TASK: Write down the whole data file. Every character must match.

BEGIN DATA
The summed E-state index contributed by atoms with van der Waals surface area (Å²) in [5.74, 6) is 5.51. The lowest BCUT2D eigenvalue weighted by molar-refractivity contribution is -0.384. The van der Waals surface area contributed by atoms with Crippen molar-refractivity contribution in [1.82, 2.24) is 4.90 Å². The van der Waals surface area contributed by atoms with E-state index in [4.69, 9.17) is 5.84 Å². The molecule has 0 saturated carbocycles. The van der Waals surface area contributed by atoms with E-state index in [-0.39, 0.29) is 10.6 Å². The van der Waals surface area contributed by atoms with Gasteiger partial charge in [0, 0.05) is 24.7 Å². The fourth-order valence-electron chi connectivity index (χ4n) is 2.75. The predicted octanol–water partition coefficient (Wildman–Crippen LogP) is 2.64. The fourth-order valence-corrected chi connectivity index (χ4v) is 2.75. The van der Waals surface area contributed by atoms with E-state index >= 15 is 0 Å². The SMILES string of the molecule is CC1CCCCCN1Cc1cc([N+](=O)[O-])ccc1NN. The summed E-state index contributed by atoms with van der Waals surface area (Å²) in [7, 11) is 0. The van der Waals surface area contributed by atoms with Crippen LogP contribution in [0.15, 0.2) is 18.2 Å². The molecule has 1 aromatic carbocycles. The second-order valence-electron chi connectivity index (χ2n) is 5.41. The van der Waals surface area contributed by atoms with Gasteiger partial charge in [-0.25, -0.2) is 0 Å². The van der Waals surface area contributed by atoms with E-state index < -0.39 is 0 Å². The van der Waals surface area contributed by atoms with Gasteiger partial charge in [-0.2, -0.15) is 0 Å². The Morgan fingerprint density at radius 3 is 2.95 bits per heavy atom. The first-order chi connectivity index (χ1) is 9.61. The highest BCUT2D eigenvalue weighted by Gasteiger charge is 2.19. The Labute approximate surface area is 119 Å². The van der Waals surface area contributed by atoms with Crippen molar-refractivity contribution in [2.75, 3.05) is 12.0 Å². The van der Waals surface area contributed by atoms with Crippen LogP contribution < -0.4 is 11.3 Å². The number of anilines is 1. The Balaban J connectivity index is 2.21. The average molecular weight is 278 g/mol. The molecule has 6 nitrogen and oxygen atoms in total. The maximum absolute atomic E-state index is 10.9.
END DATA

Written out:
The summed E-state index contributed by atoms with van der Waals surface area (Å²) in [5.74, 6) is 5.51. The lowest BCUT2D eigenvalue weighted by molar-refractivity contribution is -0.384. The van der Waals surface area contributed by atoms with Crippen molar-refractivity contribution in [1.82, 2.24) is 4.90 Å². The van der Waals surface area contributed by atoms with E-state index in [4.69, 9.17) is 5.84 Å². The molecule has 0 saturated carbocycles. The van der Waals surface area contributed by atoms with E-state index in [-0.39, 0.29) is 10.6 Å². The van der Waals surface area contributed by atoms with Gasteiger partial charge in [0, 0.05) is 24.7 Å². The fourth-order valence-electron chi connectivity index (χ4n) is 2.75. The predicted octanol–water partition coefficient (Wildman–Crippen LogP) is 2.64. The fourth-order valence-corrected chi connectivity index (χ4v) is 2.75. The van der Waals surface area contributed by atoms with E-state index >= 15 is 0 Å². The SMILES string of the molecule is CC1CCCCCN1Cc1cc([N+](=O)[O-])ccc1NN. The summed E-state index contributed by atoms with van der Waals surface area (Å²) in [7, 11) is 0. The van der Waals surface area contributed by atoms with Crippen LogP contribution in [0.15, 0.2) is 18.2 Å². The molecule has 1 aromatic carbocycles. The second-order valence-electron chi connectivity index (χ2n) is 5.41. The van der Waals surface area contributed by atoms with Gasteiger partial charge in [-0.25, -0.2) is 0 Å². The van der Waals surface area contributed by atoms with E-state index < -0.39 is 0 Å². The van der Waals surface area contributed by atoms with Gasteiger partial charge in [-0.2, -0.15) is 0 Å². The Morgan fingerprint density at radius 3 is 2.95 bits per heavy atom. The first-order chi connectivity index (χ1) is 9.61. The highest BCUT2D eigenvalue weighted by Gasteiger charge is 2.19. The Labute approximate surface area is 119 Å². The van der Waals surface area contributed by atoms with Crippen molar-refractivity contribution in [2.75, 3.05) is 12.0 Å². The van der Waals surface area contributed by atoms with Crippen LogP contribution < -0.4 is 11.3 Å². The number of anilines is 1. The Balaban J connectivity index is 2.21. The average molecular weight is 278 g/mol. The molecule has 6 nitrogen and oxygen atoms in total. The maximum absolute atomic E-state index is 10.9.